No one wants spalling concrete marring the appearance of their home, building, or infrastructure. Exposed aggregate, cracks, stains, and an overall unkempt look reflect poorly and reduce curb appeal. Correcting spalling concrete helps maintain an attractive and professional image, especially for commercial properties. Property owners and managers should regularly inspect concrete surfaces and address any signs of deterioration to avoid cosmetic damage.

While the effects of concrete spalling can be problematic, the good news is that this type of damage is often repairable. By identifying and eliminating the source of deterioration, cleaning and sealing exposed areas, and patching or resurfacing damaged concrete, the effects can be reversed and the overall lifespan of the concrete extended. With regular maintenance and protective treatments, concrete can provide durable and long-lasting service.

How to Prevent Concrete Spalling

The best way to prevent concrete spalling is to protect your concrete from the elements that cause damage in the first place. Here are some of the most effective methods for preventing spalling:

Waterproof Your Concrete

One of the leading causes of spalling is water damage and moisture exposure. Applying a waterproof concrete sealer can help create an effective barrier against water absorption and damage. Look for a sealer specifically intended for concrete that is rated for exterior use. Apply 2-3 coats, waiting for each coat to dry completely in between applications. Reapply the sealer every 2-5 years to maintain protection.

Control Moisture Exposure

In addition to sealing your concrete, you’ll also want to minimize excess moisture exposure. This includes diverting drainage away from concrete surfaces, fixing any leaks that allow water into contact with concrete, and avoiding over-watering any plants or lawns near concrete. Make sure sprinklers are not spraying water directly onto concrete.

Protect From Salt Exposure

For concrete in areas exposed to salts (like driveways and walkways), use a concrete sealer and apply a concrete protectant or guard. These help prevent salt and deicers from penetrating into the concrete. Reapply as directed to maintain protection. You should also sweep away any excess salt after application to minimize damage.

Avoid Mechanical Damage

Chipping, scratching, and impact damage to concrete can also lead to spalling over time. Be very careful when using sharp tools, blades, or equipment around concrete. Avoid dropping heavy objects on concrete. Use padding like rubber mats in high-traffic areas. Fix any existing cracks or damage to eliminate access points for water and salts.

Maintain Proper Curing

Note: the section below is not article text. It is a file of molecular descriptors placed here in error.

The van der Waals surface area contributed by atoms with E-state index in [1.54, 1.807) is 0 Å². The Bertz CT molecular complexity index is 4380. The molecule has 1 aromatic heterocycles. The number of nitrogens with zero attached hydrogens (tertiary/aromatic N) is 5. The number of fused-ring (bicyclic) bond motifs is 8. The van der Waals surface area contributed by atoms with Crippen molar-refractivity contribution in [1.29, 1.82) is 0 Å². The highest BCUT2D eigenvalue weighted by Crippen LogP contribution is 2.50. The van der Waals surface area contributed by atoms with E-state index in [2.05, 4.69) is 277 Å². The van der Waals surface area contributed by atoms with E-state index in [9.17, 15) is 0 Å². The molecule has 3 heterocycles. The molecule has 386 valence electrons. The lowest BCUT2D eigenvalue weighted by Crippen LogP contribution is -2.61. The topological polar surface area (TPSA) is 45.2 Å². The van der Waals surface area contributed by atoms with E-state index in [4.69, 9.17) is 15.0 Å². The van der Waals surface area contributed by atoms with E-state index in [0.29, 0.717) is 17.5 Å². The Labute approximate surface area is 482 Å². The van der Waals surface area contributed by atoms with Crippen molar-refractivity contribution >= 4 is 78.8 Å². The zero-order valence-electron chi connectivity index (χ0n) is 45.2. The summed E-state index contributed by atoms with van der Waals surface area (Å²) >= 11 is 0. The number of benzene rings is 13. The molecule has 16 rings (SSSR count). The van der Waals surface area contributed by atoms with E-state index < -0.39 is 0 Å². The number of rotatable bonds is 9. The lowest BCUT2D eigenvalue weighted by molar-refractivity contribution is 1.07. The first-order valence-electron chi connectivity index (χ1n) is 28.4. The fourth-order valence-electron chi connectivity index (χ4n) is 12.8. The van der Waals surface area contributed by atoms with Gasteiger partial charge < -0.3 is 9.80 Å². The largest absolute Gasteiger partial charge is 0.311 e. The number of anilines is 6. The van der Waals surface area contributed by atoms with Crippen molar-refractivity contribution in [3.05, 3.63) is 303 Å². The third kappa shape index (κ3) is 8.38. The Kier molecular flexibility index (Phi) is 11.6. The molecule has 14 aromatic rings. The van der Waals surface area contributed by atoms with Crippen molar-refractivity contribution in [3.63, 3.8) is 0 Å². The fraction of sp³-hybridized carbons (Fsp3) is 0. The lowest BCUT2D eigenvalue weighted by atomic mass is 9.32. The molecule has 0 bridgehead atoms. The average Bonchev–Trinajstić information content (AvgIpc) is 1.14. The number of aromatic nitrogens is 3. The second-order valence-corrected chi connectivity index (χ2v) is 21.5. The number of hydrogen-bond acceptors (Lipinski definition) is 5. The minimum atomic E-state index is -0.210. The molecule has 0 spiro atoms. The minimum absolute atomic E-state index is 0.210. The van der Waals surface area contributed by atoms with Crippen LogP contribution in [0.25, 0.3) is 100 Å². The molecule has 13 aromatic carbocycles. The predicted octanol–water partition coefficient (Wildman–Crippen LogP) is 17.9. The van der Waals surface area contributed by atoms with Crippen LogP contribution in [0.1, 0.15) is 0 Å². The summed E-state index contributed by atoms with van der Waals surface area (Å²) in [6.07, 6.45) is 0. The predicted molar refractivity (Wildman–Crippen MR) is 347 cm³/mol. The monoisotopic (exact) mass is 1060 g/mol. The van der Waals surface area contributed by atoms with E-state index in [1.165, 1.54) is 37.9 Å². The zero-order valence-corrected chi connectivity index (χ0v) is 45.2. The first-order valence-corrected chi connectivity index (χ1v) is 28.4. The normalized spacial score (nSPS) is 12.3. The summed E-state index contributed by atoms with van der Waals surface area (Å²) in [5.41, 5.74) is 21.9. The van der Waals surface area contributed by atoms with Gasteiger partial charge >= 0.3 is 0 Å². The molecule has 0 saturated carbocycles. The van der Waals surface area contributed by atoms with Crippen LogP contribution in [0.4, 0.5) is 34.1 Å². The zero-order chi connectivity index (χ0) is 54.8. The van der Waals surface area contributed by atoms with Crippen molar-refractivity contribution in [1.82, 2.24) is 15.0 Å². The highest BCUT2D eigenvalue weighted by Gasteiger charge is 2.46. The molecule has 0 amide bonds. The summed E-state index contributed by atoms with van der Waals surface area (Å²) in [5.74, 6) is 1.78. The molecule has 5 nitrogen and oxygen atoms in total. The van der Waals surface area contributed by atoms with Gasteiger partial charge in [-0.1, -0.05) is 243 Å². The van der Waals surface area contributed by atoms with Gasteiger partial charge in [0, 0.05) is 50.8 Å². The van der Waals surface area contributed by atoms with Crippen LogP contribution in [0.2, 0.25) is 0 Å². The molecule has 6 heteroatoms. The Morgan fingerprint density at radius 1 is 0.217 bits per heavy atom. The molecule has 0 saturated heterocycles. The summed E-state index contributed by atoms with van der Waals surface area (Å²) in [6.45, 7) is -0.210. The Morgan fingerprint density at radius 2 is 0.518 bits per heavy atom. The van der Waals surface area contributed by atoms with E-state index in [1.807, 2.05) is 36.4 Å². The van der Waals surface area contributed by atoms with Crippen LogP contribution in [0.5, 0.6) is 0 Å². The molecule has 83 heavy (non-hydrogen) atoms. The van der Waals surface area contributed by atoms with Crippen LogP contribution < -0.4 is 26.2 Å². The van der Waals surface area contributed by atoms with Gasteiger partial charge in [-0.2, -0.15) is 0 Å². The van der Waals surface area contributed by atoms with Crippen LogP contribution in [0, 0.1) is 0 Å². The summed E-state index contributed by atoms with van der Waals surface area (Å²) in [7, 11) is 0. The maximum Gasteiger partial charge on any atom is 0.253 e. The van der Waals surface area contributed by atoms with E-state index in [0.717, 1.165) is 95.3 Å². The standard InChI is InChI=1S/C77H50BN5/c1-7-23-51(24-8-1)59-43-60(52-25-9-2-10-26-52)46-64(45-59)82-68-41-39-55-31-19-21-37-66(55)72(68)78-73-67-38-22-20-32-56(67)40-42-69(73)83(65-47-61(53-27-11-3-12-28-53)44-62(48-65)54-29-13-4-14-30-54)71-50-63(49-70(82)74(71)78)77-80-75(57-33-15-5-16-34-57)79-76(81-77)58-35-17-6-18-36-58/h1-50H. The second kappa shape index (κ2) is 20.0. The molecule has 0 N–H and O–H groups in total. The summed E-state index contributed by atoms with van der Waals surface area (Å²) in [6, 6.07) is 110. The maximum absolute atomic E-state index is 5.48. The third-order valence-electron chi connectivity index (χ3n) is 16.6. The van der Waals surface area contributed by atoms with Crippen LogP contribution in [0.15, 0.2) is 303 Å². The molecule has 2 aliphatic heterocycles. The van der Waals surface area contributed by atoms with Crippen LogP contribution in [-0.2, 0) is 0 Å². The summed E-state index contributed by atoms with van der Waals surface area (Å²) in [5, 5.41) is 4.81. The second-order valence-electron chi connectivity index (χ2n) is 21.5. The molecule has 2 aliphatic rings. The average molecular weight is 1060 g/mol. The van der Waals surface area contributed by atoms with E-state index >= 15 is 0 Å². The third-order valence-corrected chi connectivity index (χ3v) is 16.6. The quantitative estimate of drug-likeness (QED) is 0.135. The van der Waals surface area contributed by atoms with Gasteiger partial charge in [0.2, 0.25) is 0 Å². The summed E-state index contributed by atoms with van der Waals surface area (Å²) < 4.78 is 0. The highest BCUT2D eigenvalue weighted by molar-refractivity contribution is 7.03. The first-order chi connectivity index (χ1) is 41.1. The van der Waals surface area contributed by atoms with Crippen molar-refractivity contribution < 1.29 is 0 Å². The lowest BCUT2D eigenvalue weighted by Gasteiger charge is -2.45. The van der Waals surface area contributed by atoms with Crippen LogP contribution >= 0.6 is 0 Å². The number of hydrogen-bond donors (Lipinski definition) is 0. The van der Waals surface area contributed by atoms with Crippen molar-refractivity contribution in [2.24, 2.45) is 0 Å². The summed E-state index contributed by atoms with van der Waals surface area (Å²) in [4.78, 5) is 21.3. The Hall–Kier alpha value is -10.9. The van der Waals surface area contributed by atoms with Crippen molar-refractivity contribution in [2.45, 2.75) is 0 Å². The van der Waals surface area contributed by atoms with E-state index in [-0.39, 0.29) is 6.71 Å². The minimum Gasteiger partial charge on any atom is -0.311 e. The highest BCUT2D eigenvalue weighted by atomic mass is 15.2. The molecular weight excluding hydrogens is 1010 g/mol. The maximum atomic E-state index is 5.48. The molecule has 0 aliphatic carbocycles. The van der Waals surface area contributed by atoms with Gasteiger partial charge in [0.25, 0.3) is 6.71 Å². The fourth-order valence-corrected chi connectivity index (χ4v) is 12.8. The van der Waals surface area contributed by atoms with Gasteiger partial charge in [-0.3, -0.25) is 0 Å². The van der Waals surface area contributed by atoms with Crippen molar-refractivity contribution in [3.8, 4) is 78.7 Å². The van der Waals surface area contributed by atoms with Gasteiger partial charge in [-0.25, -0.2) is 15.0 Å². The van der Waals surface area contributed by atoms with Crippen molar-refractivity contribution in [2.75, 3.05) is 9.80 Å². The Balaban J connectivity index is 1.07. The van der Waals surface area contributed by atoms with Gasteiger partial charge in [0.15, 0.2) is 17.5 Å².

When concrete is first poured, it needs to cure properly. Curing helps concrete gain strength by controlling temperature and moisture. Make sure new concrete is kept damp for at least 7 days. Covering concrete with plastic sheeting or spraying it with a curing compound helps retain moisture. Proper curing results in a stronger, more durable concrete surface that is less prone to damage and spalling.

Following these preventative measures can significantly reduce your risks of concrete spalling. Be diligent and consistent in protecting your concrete, and it should remain in great shape for many years to come.


Are you dealing with concrete spalling issues? At Rhino Builders, we’re here to help. Not only do we offer expert concrete services, but we also provide valuable tips and guides on our blog to help you learn more about concrete maintenance and repair. Concrete spalling can cause significant damage to your property, but now that you know its causes and how to prevent it, you’re well-equipped to stop it in its tracks. To keep your concrete in top shape, make sure to stay on top of sealing and maintenance. If you notice spalling, act quickly to repair it before it spreads. Your concrete will thank you, and so will your home’s curb appeal. By taking these preventative steps now, you’ll save yourself a lot of hassle down the road. With a little care and attention, you can keep your concrete strong, stable, and spall-free for years to come. So, breathe easy knowing you’ve got the expertise and guidance you need to tackle any concrete issues that come your way.

Frequently Asked Questions

What is the most common cause of spalling?

The most common causes of spalling in concrete include:

How do you fix spalling in concrete?

To fix spalling in concrete, follow these steps:

Is concrete spalling serious?

Yes, concrete spalling is a serious issue. It can compromise the structural integrity of a building, leading to safety hazards and potential structural failures. If left unchecked, spalling can accelerate and spread, causing further damage.

How to prevent concrete from spalling?

To prevent concrete spalling:

How do you minimize spalling?

To minimize spalling:

What are signs of poor-quality concrete?

Signs of poor quality concrete include: